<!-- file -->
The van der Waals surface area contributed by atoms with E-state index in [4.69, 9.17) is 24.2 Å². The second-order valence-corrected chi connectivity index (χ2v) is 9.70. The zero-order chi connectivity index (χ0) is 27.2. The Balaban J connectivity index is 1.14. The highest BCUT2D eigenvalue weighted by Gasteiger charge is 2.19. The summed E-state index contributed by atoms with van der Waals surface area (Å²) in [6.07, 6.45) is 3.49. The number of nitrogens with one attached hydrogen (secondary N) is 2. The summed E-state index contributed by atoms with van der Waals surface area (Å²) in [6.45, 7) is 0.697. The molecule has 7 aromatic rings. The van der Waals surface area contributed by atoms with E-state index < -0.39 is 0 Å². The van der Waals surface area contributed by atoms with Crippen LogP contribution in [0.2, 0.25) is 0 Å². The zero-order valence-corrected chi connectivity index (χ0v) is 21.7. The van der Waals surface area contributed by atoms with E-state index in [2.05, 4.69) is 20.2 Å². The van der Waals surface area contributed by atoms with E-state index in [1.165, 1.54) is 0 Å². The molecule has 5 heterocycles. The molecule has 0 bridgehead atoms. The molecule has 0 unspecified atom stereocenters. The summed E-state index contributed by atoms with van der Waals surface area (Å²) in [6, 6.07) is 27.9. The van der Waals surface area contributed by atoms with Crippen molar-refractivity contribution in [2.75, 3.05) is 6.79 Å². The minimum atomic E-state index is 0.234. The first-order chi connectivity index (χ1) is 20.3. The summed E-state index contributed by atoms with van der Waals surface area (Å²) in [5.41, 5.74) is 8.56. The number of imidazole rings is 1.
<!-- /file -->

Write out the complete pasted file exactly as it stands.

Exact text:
The van der Waals surface area contributed by atoms with E-state index in [4.69, 9.17) is 24.2 Å². The second-order valence-corrected chi connectivity index (χ2v) is 9.70. The zero-order chi connectivity index (χ0) is 27.2. The Balaban J connectivity index is 1.14. The highest BCUT2D eigenvalue weighted by Gasteiger charge is 2.19. The summed E-state index contributed by atoms with van der Waals surface area (Å²) in [6.07, 6.45) is 3.49. The number of nitrogens with one attached hydrogen (secondary N) is 2. The summed E-state index contributed by atoms with van der Waals surface area (Å²) in [6.45, 7) is 0.697. The molecule has 7 aromatic rings. The van der Waals surface area contributed by atoms with E-state index < -0.39 is 0 Å². The van der Waals surface area contributed by atoms with Crippen LogP contribution in [0.2, 0.25) is 0 Å². The zero-order valence-corrected chi connectivity index (χ0v) is 21.7. The van der Waals surface area contributed by atoms with E-state index in [2.05, 4.69) is 20.2 Å². The van der Waals surface area contributed by atoms with E-state index in [1.165, 1.54) is 0 Å². The molecule has 5 heterocycles. The molecule has 0 bridgehead atoms. The molecule has 0 unspecified atom stereocenters. The summed E-state index contributed by atoms with van der Waals surface area (Å²) in [6, 6.07) is 27.9. The van der Waals surface area contributed by atoms with Crippen molar-refractivity contribution in [2.75, 3.05) is 6.79 Å². The minimum atomic E-state index is 0.234. The first-order chi connectivity index (χ1) is 20.3. The summed E-state index contributed by atoms with van der Waals surface area (Å²) in [5.41, 5.74) is 8.56. The number of imidazole rings is 1.